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Minimum wage careers?

William J. Carrington and Bruce Fallick ()

No 1999-46, Finance and Economics Discussion Series from Board of Governors of the Federal Reserve System (US)

Abstract: This paper investigates the extent to which people spend careers on minimum wage jobs. We find that a small but non-trivial number of NLSY respondents spend 25%, 50%, or even 75% of the first ten years of their career on minimum or near-minimum wage jobs. Workers with these minimum wage careers tend to be drawn from groups such as women, blacks, and the less-educated that are generally overrepresented in the low-wage population. The results indicate that lifetime incomes of some workers may be supported by a minimum wage. At the same time, these same groups would be disproportionately affected by any minimum wage-induced disemployment. The results suggest that minimum wage legislation has non-negligible effects on the lifetime opportunities of a significant minority of workers.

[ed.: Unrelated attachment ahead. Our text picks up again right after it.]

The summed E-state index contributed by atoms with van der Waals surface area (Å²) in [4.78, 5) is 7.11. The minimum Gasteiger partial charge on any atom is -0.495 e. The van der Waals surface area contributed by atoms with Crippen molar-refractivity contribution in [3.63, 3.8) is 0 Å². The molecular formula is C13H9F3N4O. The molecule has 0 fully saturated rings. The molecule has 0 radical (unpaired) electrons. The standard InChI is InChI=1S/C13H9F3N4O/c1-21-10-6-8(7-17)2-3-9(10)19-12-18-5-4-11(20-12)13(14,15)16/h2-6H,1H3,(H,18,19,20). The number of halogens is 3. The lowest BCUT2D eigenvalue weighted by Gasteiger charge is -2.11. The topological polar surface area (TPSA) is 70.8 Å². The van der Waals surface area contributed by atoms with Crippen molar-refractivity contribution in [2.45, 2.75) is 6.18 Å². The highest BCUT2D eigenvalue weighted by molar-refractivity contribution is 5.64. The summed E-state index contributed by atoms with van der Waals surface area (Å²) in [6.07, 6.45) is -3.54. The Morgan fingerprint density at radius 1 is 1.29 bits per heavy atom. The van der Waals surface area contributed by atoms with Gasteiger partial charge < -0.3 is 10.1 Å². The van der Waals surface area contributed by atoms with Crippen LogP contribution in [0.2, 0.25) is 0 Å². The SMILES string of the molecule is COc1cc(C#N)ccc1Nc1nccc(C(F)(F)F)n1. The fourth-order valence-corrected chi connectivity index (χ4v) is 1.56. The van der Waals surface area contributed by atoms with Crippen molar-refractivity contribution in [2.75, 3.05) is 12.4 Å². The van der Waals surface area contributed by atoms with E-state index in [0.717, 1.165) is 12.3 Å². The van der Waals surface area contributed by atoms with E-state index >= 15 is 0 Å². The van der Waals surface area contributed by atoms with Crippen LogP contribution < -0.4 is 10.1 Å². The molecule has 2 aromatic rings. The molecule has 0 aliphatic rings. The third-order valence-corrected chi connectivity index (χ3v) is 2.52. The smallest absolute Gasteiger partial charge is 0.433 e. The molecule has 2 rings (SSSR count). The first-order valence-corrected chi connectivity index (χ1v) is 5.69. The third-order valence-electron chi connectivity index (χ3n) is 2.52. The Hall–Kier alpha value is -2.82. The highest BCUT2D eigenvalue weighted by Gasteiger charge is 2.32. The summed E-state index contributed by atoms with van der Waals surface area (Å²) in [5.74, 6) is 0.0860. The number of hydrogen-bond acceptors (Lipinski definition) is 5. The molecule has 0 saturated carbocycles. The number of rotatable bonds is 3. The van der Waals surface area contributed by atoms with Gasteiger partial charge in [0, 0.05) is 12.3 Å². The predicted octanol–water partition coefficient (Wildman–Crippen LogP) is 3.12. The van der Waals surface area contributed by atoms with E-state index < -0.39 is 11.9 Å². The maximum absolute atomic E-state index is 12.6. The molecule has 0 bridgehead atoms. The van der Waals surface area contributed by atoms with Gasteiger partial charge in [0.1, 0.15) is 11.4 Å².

Keywords: Minimum wage; Labor supply (search for similar items in EconPapers)
New Economics Papers: this item is included in nep-lab
Date: 1999
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